Tuesday, June 26, 2007

Dilemma sorted, morals not

Last night in the news I saw a large group of journalists paying tribute to fellow reporter Alan Johnston kidnapped 100 days ago by releasing 100 white balloons. It reminded me of a balloon release we had at my school in second grade, I think, to commemorate the end of a fĂȘte of some sort. The balloons floated away, becoming colourful dots in the sky to the jubilant cheers of hundreds of children, messages of peace and hope attached. It is my lasting memory of that school year. But we weren't to have it the following year. When I questioned why, my teacher replied that it was environmentally damaging, littering our planet and harmful to animals. This was 1984.

Last week, as you know I had a bit of a moral and ethical dilemma going on. The advice, given via the comments section and email replies, seemed to fall along nationality lines. My American people were telling me to get in there, stand up for this injustice and not to tolerate it. As one friend put it, "YOU are not British and you DO care." The Brits, on the other hand, mostly advocated softly, softly approach, mostly expected.

After talking to the union representative and, more importantly, Boy, I realised my position was terribly flawed. My stance, though I didn't think so, was based on hearsay. And despite my esteemed opinion of Sam, my HT does have the right to hire who he likes. Shit, he hired me and, as I found later, I wasn't the most experienced person for the job. So then why did he hire me? I like to think that he saw something in me, and maybe that's what he saw in Terry, whether that's true or not. That's the hirer's prerogative.

I'm at peace with my revised position about this situation -- I do believe its right. But what I still feel unease about is the idea that many of my peers felt, like me, that injustice was occurring, and that no-one was willing to do more than murmur about it. The status quo and a blind eye lives too comfortably in British society, at times.

I don't mean to criticise a touching tribute when I related the story of the balloon release for the held reporter, but I led this entry with it as it, to me, illustrates something about British society and culture. An action so environmentally unfriendly that my 80s American primary school banned it has just gone on. Brits would probably be irritated by my words, as this is supposed to be a nice gesture and nice gestures, no matter how ridiculous, do not get criticised. Well, they might as well have thrown some old styrofoam takeaway containers, plastic drinks cups and carrier bags from their cars to honour their colleague. But if you saw the streets of Edinburgh, knew that the UK had the lowest rate of recycling in Europe, then you would realise that that wasn't such an extreme comment.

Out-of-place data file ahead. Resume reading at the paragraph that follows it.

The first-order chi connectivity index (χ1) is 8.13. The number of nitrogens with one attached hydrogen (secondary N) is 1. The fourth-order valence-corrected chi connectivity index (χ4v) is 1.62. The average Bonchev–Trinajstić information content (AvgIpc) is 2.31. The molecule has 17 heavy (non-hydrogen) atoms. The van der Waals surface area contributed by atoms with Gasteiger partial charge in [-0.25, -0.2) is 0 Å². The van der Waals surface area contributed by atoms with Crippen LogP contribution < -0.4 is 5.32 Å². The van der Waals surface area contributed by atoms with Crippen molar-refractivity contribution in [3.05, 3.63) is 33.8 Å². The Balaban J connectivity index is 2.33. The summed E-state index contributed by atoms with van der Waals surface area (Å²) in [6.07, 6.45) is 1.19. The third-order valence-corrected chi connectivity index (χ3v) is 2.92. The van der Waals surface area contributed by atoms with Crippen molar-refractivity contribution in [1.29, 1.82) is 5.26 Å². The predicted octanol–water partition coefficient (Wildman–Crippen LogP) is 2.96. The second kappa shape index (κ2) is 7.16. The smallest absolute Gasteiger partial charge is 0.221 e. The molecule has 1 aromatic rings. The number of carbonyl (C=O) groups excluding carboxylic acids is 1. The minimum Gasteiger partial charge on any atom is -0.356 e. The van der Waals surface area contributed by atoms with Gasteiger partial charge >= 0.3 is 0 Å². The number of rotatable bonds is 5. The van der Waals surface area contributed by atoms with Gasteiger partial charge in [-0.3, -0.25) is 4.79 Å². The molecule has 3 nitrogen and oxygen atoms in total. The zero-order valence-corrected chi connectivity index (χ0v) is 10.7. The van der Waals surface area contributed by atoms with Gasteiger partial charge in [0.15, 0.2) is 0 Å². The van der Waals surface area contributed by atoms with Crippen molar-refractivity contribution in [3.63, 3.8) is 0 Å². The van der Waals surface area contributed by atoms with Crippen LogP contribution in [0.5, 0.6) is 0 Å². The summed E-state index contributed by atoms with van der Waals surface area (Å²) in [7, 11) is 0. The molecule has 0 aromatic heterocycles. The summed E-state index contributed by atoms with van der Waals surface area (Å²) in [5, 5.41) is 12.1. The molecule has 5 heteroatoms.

There are so many progressive things happening in the UK, things that are foundational of British culture: some aspects of the political system; the healthcare system; the high standard of (most of the) journalism and news reporting. But then this bedrock gets strewn with our litter of injustice, which we accept. Most gratefully.


Blogger Zandra Towns said...

Did you know the British are the most videotaped people in the world? So while they might mind their own business in private, in public, they're a bunch of nosy Mother-Fers. Just walking down the street, you are being watched. That's just creepy. Big Brother anyone?

Tuesday, 26 June 2007 at 21:17:00 BST  
Blogger Autumn said...

The videotaping is for closed circuited television (CCTV) -- it's used to for policing and security measures. People are just pulling out their camcorders and filming people on the street, as that's illegal. The population seem quite used to it and accepting of it, kinda how Prez Bush wanted/wants to suspend certain civil liberties after the bombings. So maybe your point as been made.

Wednesday, 27 June 2007 at 09:07:00 BST  
Anonymous Anonymous said...

It is naiive of you to view the misguided actions of one school as illustrating "something about British society and culture." Has the releasing of balloons been banned nationally in the U.S? Many people over the world have concerns about the releasing of balloons whatever the sentiment. Don't judge a whole people by the actions of one tiny group. We have to remind ourselves of this daily when we make generalisations about what we perceive to be "American Culture and Society."

Sunday, 1 July 2007 at 21:04:00 BST  
Blogger atw said...

Um. I think Autumn was using the story as an analogy and not really making a point about the badness of releasing balloons. And she's probably quite aware that the US' recycling habits in general are WAY behind those of the UK. (And as much of the environmentally-conscious fiend that I am, I don't think balloons are a huge problem considering how rarely they're released...as opposed to everyday mindless waste and littering due to a lack of education and local government priority-making...and hardly an issue compared to far-reaching decisions of big kahunas made without thought for the long-term negative effect on the environment. But since that isn't the topic, never mind.)

Tuesday, 3 July 2007 at 06:05:00 BST  
Blogger Autumn said...

Actually, in some parts of the US, recycling has to be better. In 2007, municipal recycling rates in the US was at 32%; 28% for England (in 2006); 17% in Scotland (2005). Just wanted to say that.

Tuesday, 3 July 2007 at 11:32:00 BST  

Post a Comment

<< Home